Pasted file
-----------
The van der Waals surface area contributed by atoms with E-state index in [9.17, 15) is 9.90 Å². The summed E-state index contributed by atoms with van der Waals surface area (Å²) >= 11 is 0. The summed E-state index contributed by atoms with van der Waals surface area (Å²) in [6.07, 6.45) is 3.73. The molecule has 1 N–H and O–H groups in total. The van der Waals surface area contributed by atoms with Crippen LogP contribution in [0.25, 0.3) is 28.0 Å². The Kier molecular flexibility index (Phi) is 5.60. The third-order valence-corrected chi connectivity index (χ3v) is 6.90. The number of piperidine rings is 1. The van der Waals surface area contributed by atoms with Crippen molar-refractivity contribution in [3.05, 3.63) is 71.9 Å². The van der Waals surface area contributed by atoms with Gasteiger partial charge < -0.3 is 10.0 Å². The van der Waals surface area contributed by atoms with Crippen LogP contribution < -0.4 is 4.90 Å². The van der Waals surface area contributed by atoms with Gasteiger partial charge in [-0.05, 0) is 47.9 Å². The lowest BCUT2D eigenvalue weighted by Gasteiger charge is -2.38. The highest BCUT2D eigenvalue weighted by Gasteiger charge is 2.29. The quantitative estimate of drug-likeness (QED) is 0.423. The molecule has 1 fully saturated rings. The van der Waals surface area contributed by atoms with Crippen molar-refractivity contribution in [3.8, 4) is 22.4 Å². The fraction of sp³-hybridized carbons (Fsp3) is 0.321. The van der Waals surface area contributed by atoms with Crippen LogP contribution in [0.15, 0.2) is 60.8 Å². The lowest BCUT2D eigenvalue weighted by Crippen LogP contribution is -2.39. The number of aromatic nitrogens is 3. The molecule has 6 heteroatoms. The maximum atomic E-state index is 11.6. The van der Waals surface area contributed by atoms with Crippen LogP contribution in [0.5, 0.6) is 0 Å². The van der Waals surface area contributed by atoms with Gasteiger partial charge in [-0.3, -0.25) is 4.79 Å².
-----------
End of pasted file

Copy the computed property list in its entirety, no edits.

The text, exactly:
The van der Waals surface area contributed by atoms with E-state index in [9.17, 15) is 9.90 Å². The summed E-state index contributed by atoms with van der Waals surface area (Å²) >= 11 is 0. The summed E-state index contributed by atoms with van der Waals surface area (Å²) in [6.07, 6.45) is 3.73. The molecule has 1 N–H and O–H groups in total. The van der Waals surface area contributed by atoms with Crippen LogP contribution in [0.25, 0.3) is 28.0 Å². The Kier molecular flexibility index (Phi) is 5.60. The third-order valence-corrected chi connectivity index (χ3v) is 6.90. The number of piperidine rings is 1. The van der Waals surface area contributed by atoms with Crippen molar-refractivity contribution in [3.05, 3.63) is 71.9 Å². The van der Waals surface area contributed by atoms with Gasteiger partial charge < -0.3 is 10.0 Å². The van der Waals surface area contributed by atoms with Crippen LogP contribution < -0.4 is 4.90 Å². The van der Waals surface area contributed by atoms with Gasteiger partial charge in [-0.05, 0) is 47.9 Å². The lowest BCUT2D eigenvalue weighted by Gasteiger charge is -2.38. The highest BCUT2D eigenvalue weighted by Gasteiger charge is 2.29. The quantitative estimate of drug-likeness (QED) is 0.423. The molecule has 1 fully saturated rings. The van der Waals surface area contributed by atoms with Crippen molar-refractivity contribution in [3.8, 4) is 22.4 Å². The fraction of sp³-hybridized carbons (Fsp3) is 0.321. The van der Waals surface area contributed by atoms with Crippen LogP contribution in [0.15, 0.2) is 60.8 Å². The lowest BCUT2D eigenvalue weighted by Crippen LogP contribution is -2.39. The number of aromatic nitrogens is 3. The molecule has 6 heteroatoms. The maximum atomic E-state index is 11.6. The van der Waals surface area contributed by atoms with Crippen LogP contribution in [0.5, 0.6) is 0 Å². The van der Waals surface area contributed by atoms with Gasteiger partial charge in [-0.3, -0.25) is 4.79 Å².